Your BP is more than just a number

If there ever was a point of contention between the conventional and integrative medical worlds, blood pressure would be near the top of the list.

If you ask me, it's just too easy for conventional doctors to diagnose you with high blood pressure (or, as we call it, "hypertension") based on one reading at one time on one day.

Most docs aren't taking into account the whole picture -- including what the blood pressure trend has been for the patient over a longer period of time.

To be honest, some folks just have naturally higher blood pressure. And so the "limits" that the mainstream medical community put out -- that is, the threshold between "high" and "low" blood pressure -- don't necessarily apply to them.

I'm not a big fan of the color-by-numbers approach to treating patients. I'd rather see what's causing the blood pressure to rise or fall, as opposed to prescribing pills to try to get it (and keep it) at one exact number.

Whether it's just a stressful time... or fluid retention... or diet (including too much caffeine or salt)... there could be any number of explanations for the reading you get when that cuff tightens around your arm.

Blood pressure norms also tend to change as you get older.

So, I don't take it too seriously when I hear that the goal posts just got moved.

The American College of Physicians (ACP) and the American Academy of Family Physicians (AAFP) have recently recommended a new guideline for otherwise healthy adults over 60: Any systolic (a.k.a. top) number above 150 mmHg will now be considered high.

That's 10 points higher than the previous recommendation.

That gives older folks a bit more wiggle room before they're put on BP meds... and that's progress, but it hasn't fixed the overall problem of how mainstream docs are approaching this health issue.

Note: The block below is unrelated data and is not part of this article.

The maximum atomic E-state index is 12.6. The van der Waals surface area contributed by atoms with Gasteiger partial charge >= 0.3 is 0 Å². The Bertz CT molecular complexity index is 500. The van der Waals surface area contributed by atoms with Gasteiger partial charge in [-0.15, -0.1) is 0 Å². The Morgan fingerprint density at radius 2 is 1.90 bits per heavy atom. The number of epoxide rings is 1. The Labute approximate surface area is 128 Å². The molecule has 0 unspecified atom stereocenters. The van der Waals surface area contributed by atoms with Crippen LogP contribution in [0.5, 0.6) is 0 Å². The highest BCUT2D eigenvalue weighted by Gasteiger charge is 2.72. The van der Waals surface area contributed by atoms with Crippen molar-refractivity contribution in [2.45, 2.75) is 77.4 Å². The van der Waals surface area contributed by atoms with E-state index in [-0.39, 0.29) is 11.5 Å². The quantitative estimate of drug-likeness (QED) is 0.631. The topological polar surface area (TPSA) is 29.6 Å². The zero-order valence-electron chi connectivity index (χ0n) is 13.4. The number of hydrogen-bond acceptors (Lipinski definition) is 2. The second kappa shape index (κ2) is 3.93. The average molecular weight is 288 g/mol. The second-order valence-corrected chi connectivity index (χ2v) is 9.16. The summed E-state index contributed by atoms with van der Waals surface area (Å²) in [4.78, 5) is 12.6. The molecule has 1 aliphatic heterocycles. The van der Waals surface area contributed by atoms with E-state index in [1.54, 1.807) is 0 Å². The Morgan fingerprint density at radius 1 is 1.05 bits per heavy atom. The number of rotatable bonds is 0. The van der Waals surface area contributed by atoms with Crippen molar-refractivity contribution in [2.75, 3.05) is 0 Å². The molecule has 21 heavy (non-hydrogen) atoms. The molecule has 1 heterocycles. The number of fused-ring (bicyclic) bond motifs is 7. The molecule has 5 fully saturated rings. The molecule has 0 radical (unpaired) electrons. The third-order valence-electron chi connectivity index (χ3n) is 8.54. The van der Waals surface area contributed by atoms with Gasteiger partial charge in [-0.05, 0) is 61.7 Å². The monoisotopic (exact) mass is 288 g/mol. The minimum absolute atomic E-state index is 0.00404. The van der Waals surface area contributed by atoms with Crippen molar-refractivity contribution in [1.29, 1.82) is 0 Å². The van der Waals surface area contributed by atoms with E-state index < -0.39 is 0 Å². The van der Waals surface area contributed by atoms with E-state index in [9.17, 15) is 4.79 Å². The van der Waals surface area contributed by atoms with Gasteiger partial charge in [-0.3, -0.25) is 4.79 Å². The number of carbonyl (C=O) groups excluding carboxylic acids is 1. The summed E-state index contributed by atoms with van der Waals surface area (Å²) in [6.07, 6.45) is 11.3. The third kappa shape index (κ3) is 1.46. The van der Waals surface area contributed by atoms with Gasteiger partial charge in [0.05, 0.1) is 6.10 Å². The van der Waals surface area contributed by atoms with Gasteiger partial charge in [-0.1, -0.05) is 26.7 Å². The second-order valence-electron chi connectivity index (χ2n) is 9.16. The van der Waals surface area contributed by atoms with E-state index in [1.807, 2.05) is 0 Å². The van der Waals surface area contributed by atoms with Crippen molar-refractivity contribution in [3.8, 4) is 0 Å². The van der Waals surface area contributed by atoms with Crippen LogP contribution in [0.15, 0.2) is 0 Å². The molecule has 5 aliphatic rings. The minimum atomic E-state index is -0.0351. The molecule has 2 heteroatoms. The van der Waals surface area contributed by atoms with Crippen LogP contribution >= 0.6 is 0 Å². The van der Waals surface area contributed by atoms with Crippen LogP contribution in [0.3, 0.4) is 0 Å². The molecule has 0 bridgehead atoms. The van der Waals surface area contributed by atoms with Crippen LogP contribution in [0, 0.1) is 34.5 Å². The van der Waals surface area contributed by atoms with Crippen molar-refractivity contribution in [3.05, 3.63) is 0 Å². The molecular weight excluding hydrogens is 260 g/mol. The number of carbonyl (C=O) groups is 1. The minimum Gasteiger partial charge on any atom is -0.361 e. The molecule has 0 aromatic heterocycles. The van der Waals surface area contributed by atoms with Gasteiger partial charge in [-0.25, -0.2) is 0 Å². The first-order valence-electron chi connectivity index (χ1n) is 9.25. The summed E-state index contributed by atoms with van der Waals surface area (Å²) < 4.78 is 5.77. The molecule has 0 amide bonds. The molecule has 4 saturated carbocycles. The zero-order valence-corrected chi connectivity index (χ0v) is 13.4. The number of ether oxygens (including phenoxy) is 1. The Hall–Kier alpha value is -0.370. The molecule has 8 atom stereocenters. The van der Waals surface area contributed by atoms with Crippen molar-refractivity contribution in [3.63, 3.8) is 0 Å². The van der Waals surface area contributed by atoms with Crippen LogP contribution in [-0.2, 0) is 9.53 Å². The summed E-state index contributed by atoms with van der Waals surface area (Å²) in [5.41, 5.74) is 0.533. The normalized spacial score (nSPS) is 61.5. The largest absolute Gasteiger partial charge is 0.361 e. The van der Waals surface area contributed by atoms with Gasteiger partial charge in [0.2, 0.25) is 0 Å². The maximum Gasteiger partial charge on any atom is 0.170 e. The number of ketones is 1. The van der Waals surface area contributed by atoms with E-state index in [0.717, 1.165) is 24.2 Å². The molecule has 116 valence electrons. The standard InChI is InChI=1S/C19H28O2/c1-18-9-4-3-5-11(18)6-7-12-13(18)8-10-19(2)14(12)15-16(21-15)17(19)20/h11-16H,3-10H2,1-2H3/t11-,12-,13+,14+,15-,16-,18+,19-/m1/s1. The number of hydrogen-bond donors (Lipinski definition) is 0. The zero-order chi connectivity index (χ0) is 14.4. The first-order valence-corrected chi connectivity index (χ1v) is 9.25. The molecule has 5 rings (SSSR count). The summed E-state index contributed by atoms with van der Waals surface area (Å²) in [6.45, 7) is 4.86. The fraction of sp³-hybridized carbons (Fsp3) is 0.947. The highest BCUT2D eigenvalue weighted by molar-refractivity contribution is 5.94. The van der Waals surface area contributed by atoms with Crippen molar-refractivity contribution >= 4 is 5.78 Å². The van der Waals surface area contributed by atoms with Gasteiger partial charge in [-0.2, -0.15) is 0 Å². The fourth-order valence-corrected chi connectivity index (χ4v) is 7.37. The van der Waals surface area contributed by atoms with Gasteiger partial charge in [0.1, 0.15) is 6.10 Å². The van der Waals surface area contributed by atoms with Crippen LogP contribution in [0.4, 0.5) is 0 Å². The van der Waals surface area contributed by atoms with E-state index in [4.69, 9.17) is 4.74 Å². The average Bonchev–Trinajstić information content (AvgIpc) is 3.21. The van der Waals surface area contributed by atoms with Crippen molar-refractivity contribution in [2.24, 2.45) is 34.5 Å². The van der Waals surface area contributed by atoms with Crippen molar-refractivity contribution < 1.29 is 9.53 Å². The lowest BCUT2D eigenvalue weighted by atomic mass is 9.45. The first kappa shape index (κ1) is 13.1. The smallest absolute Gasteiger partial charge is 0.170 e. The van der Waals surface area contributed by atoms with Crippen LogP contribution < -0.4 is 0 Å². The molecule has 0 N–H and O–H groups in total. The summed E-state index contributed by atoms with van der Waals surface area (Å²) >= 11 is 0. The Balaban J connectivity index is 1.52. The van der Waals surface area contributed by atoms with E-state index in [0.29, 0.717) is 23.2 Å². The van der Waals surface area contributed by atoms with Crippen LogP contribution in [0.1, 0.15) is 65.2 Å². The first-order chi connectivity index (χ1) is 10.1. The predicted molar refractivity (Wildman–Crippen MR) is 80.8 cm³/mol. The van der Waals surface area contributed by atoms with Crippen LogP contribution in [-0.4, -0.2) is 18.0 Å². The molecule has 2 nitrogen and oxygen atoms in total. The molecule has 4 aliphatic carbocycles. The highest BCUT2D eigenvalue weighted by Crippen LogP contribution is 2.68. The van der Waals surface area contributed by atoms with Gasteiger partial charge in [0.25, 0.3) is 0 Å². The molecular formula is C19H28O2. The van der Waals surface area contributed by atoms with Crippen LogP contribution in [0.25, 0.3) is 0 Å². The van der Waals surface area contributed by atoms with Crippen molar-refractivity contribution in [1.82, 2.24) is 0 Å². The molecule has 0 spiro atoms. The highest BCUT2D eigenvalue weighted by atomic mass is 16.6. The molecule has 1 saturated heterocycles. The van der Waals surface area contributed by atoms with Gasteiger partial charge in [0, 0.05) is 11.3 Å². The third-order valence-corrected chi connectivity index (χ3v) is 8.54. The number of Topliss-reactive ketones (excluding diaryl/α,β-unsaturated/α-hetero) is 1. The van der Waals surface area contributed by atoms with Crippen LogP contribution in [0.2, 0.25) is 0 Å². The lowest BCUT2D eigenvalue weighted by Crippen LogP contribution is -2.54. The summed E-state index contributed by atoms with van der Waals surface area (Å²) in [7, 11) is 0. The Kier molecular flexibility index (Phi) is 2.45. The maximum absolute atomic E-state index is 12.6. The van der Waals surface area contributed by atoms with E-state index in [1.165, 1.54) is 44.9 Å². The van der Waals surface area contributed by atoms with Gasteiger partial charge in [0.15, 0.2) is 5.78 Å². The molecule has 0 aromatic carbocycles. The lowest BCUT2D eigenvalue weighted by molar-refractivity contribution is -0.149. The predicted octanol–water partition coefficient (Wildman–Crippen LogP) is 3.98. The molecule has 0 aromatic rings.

The mainstream's standard BP solutions are pills that can cause irregular heartbeat, cancer, and even problems in the bedroom.

What's more, if you're on the cusp between low and high blood pressure -- or even if your BP is quite high by all accounts -- those meds can bring it down to dangerously low levels, increasing your risk for a fall.

Your frontline defense should always be to make some simple lifestyle changes and see whether your BP can come down naturally:

  • Going Paleo can help you cut out the massive amounts of sugar, processed fats, and sodium that can jack up your BP.
  • Regular exercise not only lowers your blood pressure and reduces the strain on your heart, but it also raises good cholesterol, keeps your arteries healthy, and helps you manage your weight.
  • Supplement with natural BP regulators like magnesium, tart cherry juice, cinnamon, black cumin, and quercetin.
  • Stay out of the cold air, which constricts your blood vessels and can cause your blood pressure to soar.
  • Sit in a sauna, which can lower your blood pressure if it's high (and rid your body of toxins, too).

Source:
Medical Groups Raise Blood Pressure Rx Threshold for Healthy Adults Over 60
(medlineplus.gov)